A good friend has a favorite quote about the aging process:
If it really is 'all downhill from here,' I wish someone had told me when I was at the top so I could have stopped to celebrate.
Looking back on my life, I realize with some trepidation that I may have summited at forty. I was, literally and figuratively, on top of the world at forty. It was a good year, as I've mentioned here before recently.
But I've come to a conclusion. I'm not quite ready to head downhill--at least not at any high rate of speed. I would like to coast downhill ever so gradually, not plummet rapidly. Ideally, I'd like to even plateau for awhile. Dare I dream? I'd like to continue climbing.
Now, of course, I am talking right now about my physical body. Mentally, spiritually, emotionally, intellectually--I see no reason to do anything but continue to climb. The physical body--the one I used to consider fairly athletic and strong--is attempting to head downhill faster than I can keep up. I injured a shoulder two summers ago and since then really haven't played anything anymore. I've walked some and hiked some, but I don't really play hard. I can't even throw a tennis ball for my dog in the yard. All the sitting I do, reading, writing, researching, etc. is taking its toll and I am feeling it. It's time for a change.
I have many good friends who must have faced a similar awakening in the last few years. Angela plays soccer. Kathie, Halley, Kim, Karen and Patricia run. Krista boxes. Lorie climbs mountains. ReNai does triathalons. These women have inspired me. Did I leave you off the list? I'm sorry. Leave me a comment and I'll edit you in.
Yesterday, I invested in a decent pair of running shoes. This morning at 7:00, I went running for the first time since...perhaps ever. I haven't traditionally liked to run. At all. I don't often use the word hate, but it might just be applied well in this situation. When I went out for the track team in high school, I showed up after school and the coach told me to start running laps. I informed the coach, with all due respect, that I was a sprinter, not a runner. I ran fast, not far. I could outrun anyone in the 50 or 100, was experienced with hurdles and could even high jump with good form. He shrugged and told me again to start running laps and he'd talk to me later. That was the end of my high school track and field career.
As a teen, college kid and even into my early 30's, I considered myself an athlete. I played every sport available to me and loved the competition of a good game. I remember playing volleyball all night as a teen in the church gymnasium, barefoot on a cement floor even, and never felt tired. I joined an indoor soccer team as a young mom and became the goal keeper, just so I could get more minutes without having to sub out to give someone else a turn (my Post-Partum Aggression teammates didn't like having people charge at them and kick balls into their faces for some reason). I loved working up a good sweat and pushing myself.
But running? Even in my younger years, I found it so boring. There's no challenge. It's not a game. I would grow hopelessly winded and poop out after only a few minutes.
And now at 41, I'm not in shape anymore. I am not an athlete by any measure. I am in the absolute worst shape of my life, as far as muscle tone and cardiovascular strength and endurance goes. I am certain I was in better condition through both of my pregnancies than I am right now--and one of those had me on bed rest for the last several weeks, followed by another two months off my feet, recovering from major hemorrhaging.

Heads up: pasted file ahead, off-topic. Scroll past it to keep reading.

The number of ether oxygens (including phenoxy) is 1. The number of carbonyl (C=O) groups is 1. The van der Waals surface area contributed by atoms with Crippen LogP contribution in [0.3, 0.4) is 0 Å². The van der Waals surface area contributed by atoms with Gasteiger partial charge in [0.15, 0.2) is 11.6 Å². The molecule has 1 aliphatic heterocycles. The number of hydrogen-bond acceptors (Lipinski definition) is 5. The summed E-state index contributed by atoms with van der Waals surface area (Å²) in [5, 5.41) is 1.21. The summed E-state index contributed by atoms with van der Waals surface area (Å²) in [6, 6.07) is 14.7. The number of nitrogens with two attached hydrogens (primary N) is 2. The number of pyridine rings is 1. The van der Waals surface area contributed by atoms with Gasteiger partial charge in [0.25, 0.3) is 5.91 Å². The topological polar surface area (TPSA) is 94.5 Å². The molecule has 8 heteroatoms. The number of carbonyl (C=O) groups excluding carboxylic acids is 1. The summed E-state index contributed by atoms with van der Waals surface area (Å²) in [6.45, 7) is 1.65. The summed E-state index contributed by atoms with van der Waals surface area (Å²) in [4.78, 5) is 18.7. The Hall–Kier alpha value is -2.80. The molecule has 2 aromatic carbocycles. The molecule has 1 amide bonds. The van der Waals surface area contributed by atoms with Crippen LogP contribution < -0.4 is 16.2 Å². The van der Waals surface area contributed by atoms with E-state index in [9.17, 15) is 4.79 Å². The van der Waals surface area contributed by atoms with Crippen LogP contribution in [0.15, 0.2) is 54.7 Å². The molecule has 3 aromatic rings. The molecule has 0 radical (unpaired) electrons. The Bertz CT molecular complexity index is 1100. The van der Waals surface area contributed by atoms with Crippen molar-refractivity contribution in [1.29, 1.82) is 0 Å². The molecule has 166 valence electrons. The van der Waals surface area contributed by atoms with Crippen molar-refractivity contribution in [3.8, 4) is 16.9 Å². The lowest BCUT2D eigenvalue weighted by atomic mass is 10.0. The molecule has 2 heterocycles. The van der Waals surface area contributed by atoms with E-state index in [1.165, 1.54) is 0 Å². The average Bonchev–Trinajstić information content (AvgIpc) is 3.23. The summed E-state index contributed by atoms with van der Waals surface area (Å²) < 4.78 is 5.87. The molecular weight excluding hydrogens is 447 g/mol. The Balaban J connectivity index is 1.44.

It is time for a change. Biking is fun, but cumbersome. Joining a club is not in the budget or the time schedule. Exercise videos in the living room make me feel like a total dork (no offense to those of you who find them inspiring). Our house and budget are both too small for exercise equipment in the house (the Nordic Trac we found at a garage sale in 2001 made a lovely clothes rack until we gave it away before moving). Running is different. For only the cost and space of a pair of shoes, running is something I can take with me anywhere. I can do it on vacation or traveling for business and living out of hotels. Instead of taking time away from my kids, I can take them with me. I can take my dogs (and Lord knows Fudgey needs it). I will become a runner. I am fairly determined at this point. I quizzed my friend ReNai and my sis-in-law Ruth while I was in Vancouver. The conversations pumped me up all the more.
Yesterday, my first day home, I pulled the trigger on some decent shoes, justifiably nervous about injuries in my current condition, and then paced the house with anticipation, waiting for this morning to arrive. Can you believe I was excited to get up this morning and go run? That's just crazy for me, but I was.
With both of my kids along to keep me company, I ran and walked, doing about half of each, for approximately two miles. And you know what? It felt good. I liked it. I didn't push myself like I would have done in my younger years, the competitive drive in me having been reduced significantly by a good healthy dose of long-term apathy. I have set humble goals. By the end of the summer, I would like to be able to run a ten minute mile--something I don't think I've done since elementary school P.E. class, honestly. Next summer, I would like to run a 5K with my kids without stopping or dying. That's as far ahead as I'm willing to look for now.
I think I will stick with it this time; I really do. If for no other reason, I am far too frugal to let the investment in those shoes go to waste.
I will not go gentle into that good night. Rage, rage against the dying of the light.